Although that might be a bit of an overstatement! J

I am writing you from an old choir loft in what was once a Methodist Church but has recently become the Provincetown Public Library. I am looking out windows toward the harbor, the fishing fleet, and into Cape Cod Bay on a warm, but foggy morning. Behind me is a 50% scale model of the fishing schooner, Rose Dorothea – a Provincetown fishing boat that won the 1907 Lipton Cup. The boat model sits in the center of a space that was originally built to serve the worship of hundreds of parishioners, but which now is home to the library’s children’s collection. It is a marvelous space to think and work; it has become my home away from home.

The space between residency and packet one has been full. I have continued to write and also spent some time making new paintings. I’ve been reading in preparation for the Peer Seminar that I’m facilitating and also trying to take long walks in the early spring. Things are very good.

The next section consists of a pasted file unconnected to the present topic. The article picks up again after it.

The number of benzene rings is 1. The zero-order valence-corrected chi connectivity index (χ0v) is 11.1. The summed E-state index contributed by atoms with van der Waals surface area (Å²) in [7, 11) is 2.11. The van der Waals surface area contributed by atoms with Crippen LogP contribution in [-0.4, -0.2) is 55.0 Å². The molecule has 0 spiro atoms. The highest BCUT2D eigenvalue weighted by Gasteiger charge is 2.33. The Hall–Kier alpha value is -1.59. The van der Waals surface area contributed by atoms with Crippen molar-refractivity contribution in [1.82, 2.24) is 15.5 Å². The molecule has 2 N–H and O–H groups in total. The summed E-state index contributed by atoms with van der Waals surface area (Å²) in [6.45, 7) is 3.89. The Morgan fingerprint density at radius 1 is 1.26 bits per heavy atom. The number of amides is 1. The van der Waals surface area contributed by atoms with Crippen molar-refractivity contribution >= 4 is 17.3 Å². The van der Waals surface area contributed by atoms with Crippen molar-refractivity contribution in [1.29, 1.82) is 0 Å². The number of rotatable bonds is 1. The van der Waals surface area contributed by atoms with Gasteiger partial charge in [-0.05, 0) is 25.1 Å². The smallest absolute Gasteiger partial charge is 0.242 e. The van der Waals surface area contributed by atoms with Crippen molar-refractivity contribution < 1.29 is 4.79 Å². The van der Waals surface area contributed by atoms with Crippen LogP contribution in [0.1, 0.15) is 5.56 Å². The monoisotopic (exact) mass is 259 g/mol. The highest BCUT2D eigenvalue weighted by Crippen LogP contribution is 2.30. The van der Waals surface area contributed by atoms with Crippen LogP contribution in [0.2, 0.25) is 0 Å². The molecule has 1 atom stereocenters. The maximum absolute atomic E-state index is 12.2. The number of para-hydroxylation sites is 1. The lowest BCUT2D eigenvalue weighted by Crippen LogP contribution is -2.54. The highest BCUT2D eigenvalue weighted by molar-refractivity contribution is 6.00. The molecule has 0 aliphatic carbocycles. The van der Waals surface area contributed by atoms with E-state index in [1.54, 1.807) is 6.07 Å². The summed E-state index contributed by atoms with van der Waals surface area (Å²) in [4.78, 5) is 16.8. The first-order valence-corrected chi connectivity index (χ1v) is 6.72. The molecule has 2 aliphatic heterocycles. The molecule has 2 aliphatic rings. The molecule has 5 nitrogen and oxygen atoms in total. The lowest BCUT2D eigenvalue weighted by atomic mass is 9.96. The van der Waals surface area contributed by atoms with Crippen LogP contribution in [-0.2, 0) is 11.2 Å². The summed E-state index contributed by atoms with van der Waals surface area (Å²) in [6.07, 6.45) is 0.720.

It’s also been a humbling period from a creative standpoint. In the five weeks before residency I was deeply engaged in a writing project, developing a comprehensive first-draft of a book. Since returning, I have not been able to reenter the project. I realize now that I’d unearthed some significantly unexplored experiences regarding the power and influence of shame in my life. I’ve spent most of the past four weeks researching the psychological dynamics of shame in contemporary human development. It’s fascinating to learn about – and also enlightening to realize how much has happened in psychology and psychoanalysis since I last read in these fields. I don’t know about you, but I’m definitely at a point in my life where I get really excited when I stumble upon ideas and experiences that dislodge and disorient the ways I see the world!  While it’s absurd to admit this, I sometimes despair that I may never find another topic that excites my imagination enough to shift my worldview! Luckily this is not a problem at the moment!

As you know, I set up a Google group for our advising group. If anyone wants to prompt a conversation, it will be welcome. You can also use it to share resources you may find or to pose questions for our group. I have been posting resources to the MFA-IA group on Facebook. If you’d like to join that group, it’s easy to subscribe.

Okay, enough preface!  On to your work!

Cheers, Pete